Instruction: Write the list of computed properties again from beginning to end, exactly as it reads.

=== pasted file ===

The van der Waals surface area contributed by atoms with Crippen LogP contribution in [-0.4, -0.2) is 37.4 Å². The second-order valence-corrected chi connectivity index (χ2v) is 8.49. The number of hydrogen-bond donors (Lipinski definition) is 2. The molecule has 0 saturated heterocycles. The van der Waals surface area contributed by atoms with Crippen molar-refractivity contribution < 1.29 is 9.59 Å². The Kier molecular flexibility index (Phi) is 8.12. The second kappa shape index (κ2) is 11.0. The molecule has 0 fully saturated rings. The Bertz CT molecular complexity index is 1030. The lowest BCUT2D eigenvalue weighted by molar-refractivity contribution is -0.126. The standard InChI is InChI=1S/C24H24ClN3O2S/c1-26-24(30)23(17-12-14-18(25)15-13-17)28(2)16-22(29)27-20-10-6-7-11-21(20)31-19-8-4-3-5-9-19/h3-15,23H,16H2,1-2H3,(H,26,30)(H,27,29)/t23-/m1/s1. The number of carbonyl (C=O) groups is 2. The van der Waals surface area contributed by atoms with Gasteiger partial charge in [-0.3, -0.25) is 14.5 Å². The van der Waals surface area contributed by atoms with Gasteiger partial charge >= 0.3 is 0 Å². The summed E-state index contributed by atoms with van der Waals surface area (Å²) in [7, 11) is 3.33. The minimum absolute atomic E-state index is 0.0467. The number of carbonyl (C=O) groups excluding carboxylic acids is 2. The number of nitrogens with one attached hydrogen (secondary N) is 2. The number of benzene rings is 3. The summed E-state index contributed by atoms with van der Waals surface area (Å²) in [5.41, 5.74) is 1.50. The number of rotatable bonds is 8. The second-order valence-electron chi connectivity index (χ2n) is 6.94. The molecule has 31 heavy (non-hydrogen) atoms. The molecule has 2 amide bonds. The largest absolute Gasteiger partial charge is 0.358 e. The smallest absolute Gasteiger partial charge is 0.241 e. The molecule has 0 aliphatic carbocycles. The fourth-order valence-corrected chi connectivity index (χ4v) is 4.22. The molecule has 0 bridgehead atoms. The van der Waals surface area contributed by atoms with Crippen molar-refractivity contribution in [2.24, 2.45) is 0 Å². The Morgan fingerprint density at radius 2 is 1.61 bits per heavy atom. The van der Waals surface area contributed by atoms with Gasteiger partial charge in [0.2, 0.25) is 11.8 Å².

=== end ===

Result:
The van der Waals surface area contributed by atoms with Crippen LogP contribution in [-0.4, -0.2) is 37.4 Å². The second-order valence-corrected chi connectivity index (χ2v) is 8.49. The number of hydrogen-bond donors (Lipinski definition) is 2. The molecule has 0 saturated heterocycles. The van der Waals surface area contributed by atoms with Crippen molar-refractivity contribution < 1.29 is 9.59 Å². The Kier molecular flexibility index (Phi) is 8.12. The second kappa shape index (κ2) is 11.0. The molecule has 0 fully saturated rings. The Bertz CT molecular complexity index is 1030. The lowest BCUT2D eigenvalue weighted by molar-refractivity contribution is -0.126. The standard InChI is InChI=1S/C24H24ClN3O2S/c1-26-24(30)23(17-12-14-18(25)15-13-17)28(2)16-22(29)27-20-10-6-7-11-21(20)31-19-8-4-3-5-9-19/h3-15,23H,16H2,1-2H3,(H,26,30)(H,27,29)/t23-/m1/s1. The number of carbonyl (C=O) groups is 2. The van der Waals surface area contributed by atoms with Gasteiger partial charge in [-0.3, -0.25) is 14.5 Å². The van der Waals surface area contributed by atoms with Gasteiger partial charge >= 0.3 is 0 Å². The summed E-state index contributed by atoms with van der Waals surface area (Å²) in [7, 11) is 3.33. The minimum absolute atomic E-state index is 0.0467. The number of carbonyl (C=O) groups excluding carboxylic acids is 2. The number of nitrogens with one attached hydrogen (secondary N) is 2. The number of benzene rings is 3. The summed E-state index contributed by atoms with van der Waals surface area (Å²) in [5.41, 5.74) is 1.50. The number of rotatable bonds is 8. The second-order valence-electron chi connectivity index (χ2n) is 6.94. The molecule has 31 heavy (non-hydrogen) atoms. The molecule has 2 amide bonds. The largest absolute Gasteiger partial charge is 0.358 e. The smallest absolute Gasteiger partial charge is 0.241 e. The molecule has 0 aliphatic carbocycles. The fourth-order valence-corrected chi connectivity index (χ4v) is 4.22. The molecule has 0 bridgehead atoms. The van der Waals surface area contributed by atoms with Crippen molar-refractivity contribution in [2.24, 2.45) is 0 Å². The Morgan fingerprint density at radius 2 is 1.61 bits per heavy atom. The van der Waals surface area contributed by atoms with Gasteiger partial charge in [0.2, 0.25) is 11.8 Å².